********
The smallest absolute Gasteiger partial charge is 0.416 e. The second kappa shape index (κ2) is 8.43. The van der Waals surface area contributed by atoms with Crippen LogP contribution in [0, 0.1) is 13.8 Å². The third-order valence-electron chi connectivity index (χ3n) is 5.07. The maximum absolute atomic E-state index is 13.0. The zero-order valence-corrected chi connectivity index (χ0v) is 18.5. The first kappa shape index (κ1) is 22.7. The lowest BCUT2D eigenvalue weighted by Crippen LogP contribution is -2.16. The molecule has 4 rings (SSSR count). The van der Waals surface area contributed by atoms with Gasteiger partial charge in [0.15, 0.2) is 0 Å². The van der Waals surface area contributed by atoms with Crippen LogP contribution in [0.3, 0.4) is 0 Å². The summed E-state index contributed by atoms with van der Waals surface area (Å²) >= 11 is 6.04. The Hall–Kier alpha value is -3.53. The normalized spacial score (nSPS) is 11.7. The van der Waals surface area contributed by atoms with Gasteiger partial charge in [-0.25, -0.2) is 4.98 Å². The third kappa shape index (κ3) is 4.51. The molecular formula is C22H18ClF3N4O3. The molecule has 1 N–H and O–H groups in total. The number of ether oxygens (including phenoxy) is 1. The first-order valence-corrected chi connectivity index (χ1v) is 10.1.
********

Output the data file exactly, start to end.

The smallest absolute Gasteiger partial charge is 0.416 e. The second kappa shape index (κ2) is 8.43. The van der Waals surface area contributed by atoms with Crippen LogP contribution in [0, 0.1) is 13.8 Å². The third-order valence-electron chi connectivity index (χ3n) is 5.07. The maximum absolute atomic E-state index is 13.0. The zero-order valence-corrected chi connectivity index (χ0v) is 18.5. The first kappa shape index (κ1) is 22.7. The lowest BCUT2D eigenvalue weighted by Crippen LogP contribution is -2.16. The molecule has 4 rings (SSSR count). The van der Waals surface area contributed by atoms with Gasteiger partial charge in [0.15, 0.2) is 0 Å². The van der Waals surface area contributed by atoms with Crippen LogP contribution in [0.3, 0.4) is 0 Å². The summed E-state index contributed by atoms with van der Waals surface area (Å²) >= 11 is 6.04. The Hall–Kier alpha value is -3.53. The normalized spacial score (nSPS) is 11.7. The van der Waals surface area contributed by atoms with Gasteiger partial charge in [-0.25, -0.2) is 4.98 Å². The third kappa shape index (κ3) is 4.51. The molecular formula is C22H18ClF3N4O3. The molecule has 1 N–H and O–H groups in total. The number of ether oxygens (including phenoxy) is 1. The first-order valence-corrected chi connectivity index (χ1v) is 10.1.